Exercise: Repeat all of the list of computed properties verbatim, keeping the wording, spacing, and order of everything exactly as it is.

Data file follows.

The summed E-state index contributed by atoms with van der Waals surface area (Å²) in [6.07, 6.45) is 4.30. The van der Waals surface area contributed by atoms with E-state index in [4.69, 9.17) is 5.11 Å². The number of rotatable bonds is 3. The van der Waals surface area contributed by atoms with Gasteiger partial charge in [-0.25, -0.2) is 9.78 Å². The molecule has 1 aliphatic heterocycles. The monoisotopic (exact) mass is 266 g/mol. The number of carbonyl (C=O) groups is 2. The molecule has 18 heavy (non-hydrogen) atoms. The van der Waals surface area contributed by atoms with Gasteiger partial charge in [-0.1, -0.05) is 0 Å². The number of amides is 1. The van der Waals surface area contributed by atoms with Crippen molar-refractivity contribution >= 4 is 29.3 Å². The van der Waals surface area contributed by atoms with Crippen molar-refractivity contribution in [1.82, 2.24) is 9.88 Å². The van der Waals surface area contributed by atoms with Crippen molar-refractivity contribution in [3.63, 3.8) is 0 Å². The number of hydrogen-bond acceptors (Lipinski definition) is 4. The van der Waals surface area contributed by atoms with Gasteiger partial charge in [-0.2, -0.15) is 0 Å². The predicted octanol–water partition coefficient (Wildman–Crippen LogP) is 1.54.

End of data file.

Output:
The summed E-state index contributed by atoms with van der Waals surface area (Å²) in [6.07, 6.45) is 4.30. The van der Waals surface area contributed by atoms with E-state index in [4.69, 9.17) is 5.11 Å². The number of rotatable bonds is 3. The van der Waals surface area contributed by atoms with Gasteiger partial charge in [-0.25, -0.2) is 9.78 Å². The molecule has 1 aliphatic heterocycles. The monoisotopic (exact) mass is 266 g/mol. The number of carbonyl (C=O) groups is 2. The molecule has 18 heavy (non-hydrogen) atoms. The van der Waals surface area contributed by atoms with Gasteiger partial charge in [-0.1, -0.05) is 0 Å². The number of amides is 1. The van der Waals surface area contributed by atoms with Crippen molar-refractivity contribution >= 4 is 29.3 Å². The van der Waals surface area contributed by atoms with Crippen molar-refractivity contribution in [1.82, 2.24) is 9.88 Å². The van der Waals surface area contributed by atoms with Crippen molar-refractivity contribution in [3.63, 3.8) is 0 Å². The number of hydrogen-bond acceptors (Lipinski definition) is 4. The van der Waals surface area contributed by atoms with Gasteiger partial charge in [-0.2, -0.15) is 0 Å². The predicted octanol–water partition coefficient (Wildman–Crippen LogP) is 1.54.